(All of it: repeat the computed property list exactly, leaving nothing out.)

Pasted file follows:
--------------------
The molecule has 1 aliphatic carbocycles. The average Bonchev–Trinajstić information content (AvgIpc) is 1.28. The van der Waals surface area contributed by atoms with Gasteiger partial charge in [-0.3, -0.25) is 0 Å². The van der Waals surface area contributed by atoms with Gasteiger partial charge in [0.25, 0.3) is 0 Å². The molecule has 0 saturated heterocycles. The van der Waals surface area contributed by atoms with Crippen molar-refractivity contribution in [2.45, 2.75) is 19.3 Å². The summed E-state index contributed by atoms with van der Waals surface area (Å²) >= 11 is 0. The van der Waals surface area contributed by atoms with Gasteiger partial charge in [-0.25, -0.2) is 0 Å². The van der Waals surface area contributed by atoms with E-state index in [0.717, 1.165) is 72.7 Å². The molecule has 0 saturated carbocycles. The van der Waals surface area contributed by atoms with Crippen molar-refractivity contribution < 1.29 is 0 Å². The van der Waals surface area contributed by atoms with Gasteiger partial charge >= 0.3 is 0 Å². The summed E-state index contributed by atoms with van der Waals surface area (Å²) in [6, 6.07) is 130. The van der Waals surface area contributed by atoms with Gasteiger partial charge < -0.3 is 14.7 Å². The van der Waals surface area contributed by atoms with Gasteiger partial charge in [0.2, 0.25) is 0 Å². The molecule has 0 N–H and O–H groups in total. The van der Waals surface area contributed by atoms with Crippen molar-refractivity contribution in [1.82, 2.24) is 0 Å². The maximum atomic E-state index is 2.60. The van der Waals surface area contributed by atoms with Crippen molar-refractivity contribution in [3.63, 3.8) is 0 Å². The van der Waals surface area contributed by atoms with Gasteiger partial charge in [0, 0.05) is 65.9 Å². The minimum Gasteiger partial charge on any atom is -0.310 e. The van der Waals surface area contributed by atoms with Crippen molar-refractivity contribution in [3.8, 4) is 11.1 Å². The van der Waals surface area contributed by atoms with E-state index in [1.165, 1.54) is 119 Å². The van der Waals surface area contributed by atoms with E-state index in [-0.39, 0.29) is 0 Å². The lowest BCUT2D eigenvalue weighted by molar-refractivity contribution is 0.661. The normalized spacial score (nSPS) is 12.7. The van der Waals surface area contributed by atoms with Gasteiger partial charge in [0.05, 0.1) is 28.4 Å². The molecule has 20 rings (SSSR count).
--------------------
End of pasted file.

The molecule has 1 aliphatic carbocycles. The average Bonchev–Trinajstić information content (AvgIpc) is 1.28. The van der Waals surface area contributed by atoms with Gasteiger partial charge in [-0.3, -0.25) is 0 Å². The van der Waals surface area contributed by atoms with Gasteiger partial charge in [0.25, 0.3) is 0 Å². The molecule has 0 saturated heterocycles. The van der Waals surface area contributed by atoms with Crippen molar-refractivity contribution in [2.45, 2.75) is 19.3 Å². The summed E-state index contributed by atoms with van der Waals surface area (Å²) >= 11 is 0. The van der Waals surface area contributed by atoms with Gasteiger partial charge in [-0.25, -0.2) is 0 Å². The van der Waals surface area contributed by atoms with E-state index in [0.717, 1.165) is 72.7 Å². The molecule has 0 saturated carbocycles. The van der Waals surface area contributed by atoms with Crippen molar-refractivity contribution < 1.29 is 0 Å². The van der Waals surface area contributed by atoms with Gasteiger partial charge >= 0.3 is 0 Å². The summed E-state index contributed by atoms with van der Waals surface area (Å²) in [6, 6.07) is 130. The van der Waals surface area contributed by atoms with Gasteiger partial charge < -0.3 is 14.7 Å². The van der Waals surface area contributed by atoms with Gasteiger partial charge in [0.2, 0.25) is 0 Å². The molecule has 0 N–H and O–H groups in total. The van der Waals surface area contributed by atoms with Crippen molar-refractivity contribution in [1.82, 2.24) is 0 Å². The maximum atomic E-state index is 2.60. The van der Waals surface area contributed by atoms with Crippen molar-refractivity contribution in [3.63, 3.8) is 0 Å². The van der Waals surface area contributed by atoms with Gasteiger partial charge in [0, 0.05) is 65.9 Å². The minimum Gasteiger partial charge on any atom is -0.310 e. The van der Waals surface area contributed by atoms with Crippen molar-refractivity contribution in [3.8, 4) is 11.1 Å². The van der Waals surface area contributed by atoms with E-state index in [1.165, 1.54) is 119 Å². The van der Waals surface area contributed by atoms with E-state index in [-0.39, 0.29) is 0 Å². The lowest BCUT2D eigenvalue weighted by molar-refractivity contribution is 0.661. The normalized spacial score (nSPS) is 12.7. The van der Waals surface area contributed by atoms with Gasteiger partial charge in [0.05, 0.1) is 28.4 Å². The molecule has 20 rings (SSSR count).